Latest Developments on Judicial Protection of Intellectual Property in China

On June 15, 2020, the Supreme People's Court of China (the “SPC”) issued Provisions on Evidence in Intellectual Property Civil Procedures (Exposure Draft) (the “Provisions”) and Opinions on Enhanced Sanctions on Intellectual Property Infringements (Exposure Draft) (the “Opinions”). These two exposure drafts aim at further strengthening the judicial protection of intellectual property ("IP") and promoting new developments in the Chinese judicial protection system. Below we will brief on the highlights in the two exposure drafts.

Increased Protection of Trade Secrets
The increased protection of trade secrets is the most prominent development in the two exposure drafts.

In trade secret cases, the risk of second leakage is not unusual because confidential requirements are missing in procedures like evidence exchange, cross-examination, and court hearing. The Provisions formulates several rules to minimize such risk:

  • Where the evidence to be preserved involves trade secrets, the other parties involved shall not attend the preservation and only the lawyers, the patent agents and the persons with expertise could attend after signing a confidentiality commitment (Art.19, para.2);
  • Where the evidence to be cross-examined or exchanged involves trade secrets, the other parties involved shall not consult, extract, duplicate or take photos and only the lawyers, the patent agents and the persons with expertise could consult with the permission granted by the Court (Art. 31 to 33);
  • The parties involved are allowed to challenge on whether the evidence involves trade secrets by submitting the counter evidence (Art.35).

The Opinions, on the other hand, provides that in the criminal cases where the trade secret is infringed on behalf of foreign entities, organizations or people, a heavier sanction shall be imposed (Para.20).

Ease the Restrictions on Foreign Evidence
Under current Chinese civil procedures, the foreign evidence, before submitting to the Court, it has to be notarized where the evidence was formed or comply with related legalization procedures. To respond to the practical needs of judicial protection for IP rights, the Provisions eases such restrictions to some extent through Article 9 and 10.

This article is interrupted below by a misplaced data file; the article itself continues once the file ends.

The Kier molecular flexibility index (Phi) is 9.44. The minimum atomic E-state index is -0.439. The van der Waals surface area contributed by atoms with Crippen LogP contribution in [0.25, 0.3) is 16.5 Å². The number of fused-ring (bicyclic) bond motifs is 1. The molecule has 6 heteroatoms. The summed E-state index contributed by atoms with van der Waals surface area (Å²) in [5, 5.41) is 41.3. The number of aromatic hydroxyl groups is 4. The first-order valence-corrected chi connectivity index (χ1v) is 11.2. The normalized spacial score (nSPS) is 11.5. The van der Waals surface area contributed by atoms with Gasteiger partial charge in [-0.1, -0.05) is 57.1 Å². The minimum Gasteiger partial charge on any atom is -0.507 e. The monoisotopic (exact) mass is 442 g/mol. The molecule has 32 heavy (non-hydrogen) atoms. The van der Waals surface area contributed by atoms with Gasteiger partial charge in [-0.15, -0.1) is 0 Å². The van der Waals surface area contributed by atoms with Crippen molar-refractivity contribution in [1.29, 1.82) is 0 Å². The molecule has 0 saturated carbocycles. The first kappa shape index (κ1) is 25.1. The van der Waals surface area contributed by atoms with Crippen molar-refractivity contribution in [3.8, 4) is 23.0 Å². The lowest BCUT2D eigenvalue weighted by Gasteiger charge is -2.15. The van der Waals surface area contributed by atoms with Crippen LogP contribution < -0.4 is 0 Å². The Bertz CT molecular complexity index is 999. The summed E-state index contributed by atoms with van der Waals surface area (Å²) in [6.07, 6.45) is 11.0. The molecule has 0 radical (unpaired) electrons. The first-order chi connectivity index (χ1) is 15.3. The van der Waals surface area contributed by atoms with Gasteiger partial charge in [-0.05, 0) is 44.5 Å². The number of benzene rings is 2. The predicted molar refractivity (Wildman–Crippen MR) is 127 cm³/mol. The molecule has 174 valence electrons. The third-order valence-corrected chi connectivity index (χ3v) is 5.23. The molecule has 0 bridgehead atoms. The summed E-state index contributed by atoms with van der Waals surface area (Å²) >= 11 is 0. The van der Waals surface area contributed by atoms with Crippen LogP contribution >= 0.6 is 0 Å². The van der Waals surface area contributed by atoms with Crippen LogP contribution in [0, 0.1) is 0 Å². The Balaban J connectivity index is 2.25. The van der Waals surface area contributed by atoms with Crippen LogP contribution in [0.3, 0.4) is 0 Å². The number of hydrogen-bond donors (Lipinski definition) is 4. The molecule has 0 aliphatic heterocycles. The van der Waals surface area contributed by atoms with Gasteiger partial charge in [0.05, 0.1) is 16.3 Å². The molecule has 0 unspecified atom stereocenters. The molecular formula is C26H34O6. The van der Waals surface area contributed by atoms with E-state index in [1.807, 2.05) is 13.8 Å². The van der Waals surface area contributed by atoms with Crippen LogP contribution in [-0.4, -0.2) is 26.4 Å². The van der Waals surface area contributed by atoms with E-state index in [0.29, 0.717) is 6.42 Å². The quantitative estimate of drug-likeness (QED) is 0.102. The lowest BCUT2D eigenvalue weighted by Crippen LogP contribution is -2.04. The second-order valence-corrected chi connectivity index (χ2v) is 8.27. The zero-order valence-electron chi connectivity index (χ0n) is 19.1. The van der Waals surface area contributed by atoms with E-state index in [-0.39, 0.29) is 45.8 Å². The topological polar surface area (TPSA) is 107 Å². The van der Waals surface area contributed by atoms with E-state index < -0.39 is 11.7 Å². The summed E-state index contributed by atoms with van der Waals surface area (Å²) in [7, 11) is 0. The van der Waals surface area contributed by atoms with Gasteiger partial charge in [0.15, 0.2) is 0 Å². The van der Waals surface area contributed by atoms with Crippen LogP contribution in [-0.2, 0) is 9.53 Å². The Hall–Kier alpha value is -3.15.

• The counter parties shall not challenge the foreign evidence, only on the grounds that the evidence is not legalized, where the counter parties recognize the evidence expressly, or where the parties involved provide a testimony of witness, who confirms the authenticity of the evidence and expressly agrees to be punished if the evidence is found false (Art. 9).
  • The counter parties shall not challenge the foreign evidence, only on the grounds that the evidence is not notarized or legalized, where the evidence has been confirmed by effective court rulings or arbitral awards, or where the evidence can be obtained from official or public publications and patent retrieval literature, or where the authenticity of the evidence can be verified by other means.(Art. 10)

These provisions avoid cumbersome procedural requirements and therefore offer greater convenience in foreign-related IP litigations.

Adjustments to Evidence Rules
The Provisions also makes adjustments to certain evidence rules in IP litigations.

  • In a patent dispute where the patent for invention involved is not a process for the manufacture of a new product, the right owner shall bear the burden of proof that the alleged infringer produces the products in the same way as the right owner does and is highly likely to conduct the patent methods, after which, the alleged infringer may then defence himself by proving his methods differ (Art.3).
  • Financial books, accounting documents, annual reports for listed companies, company websites or brochures, industry profits, evaluation reports, licensing contracts for the use of IP rights, and records from the departments of industry and commerce, taxation and finance may be used as evidence to determine the compensation amount for infringing IP rights (Art.5).
  • The rule of self-admission is not applicable in determining the right owners, the status of right, and the comparison of technical features in patent disputes (Art.6).

IP Protection on “Hot Issues”
The Opinions emphasises the application of preliminary injunction in the litigations involving core technologies, well-known brands and hit shows, and the criminal sanctions against passing off the registered trademarks of commodities such as emergency rescue, disaster relief and epidemic prevention materials during specific periods These provisions were concluded by the judicial practice during the outbreak of COVID-19 since such “hot issues” usually attract widespread social attention and thus are easier to be infringed in the perspective of IP rights. Furthermore, the infringement usually will cause great loss to the right owners and could have a bad influence on society.

Before the Provisions and the Opinions were drafted and issued, the procedures applied in IP litigations did not differ from other civil litigations. We believe the two exposure drafts issued by the SPC release a signal that China will move on to a greater judicial protection against the IP infringement.

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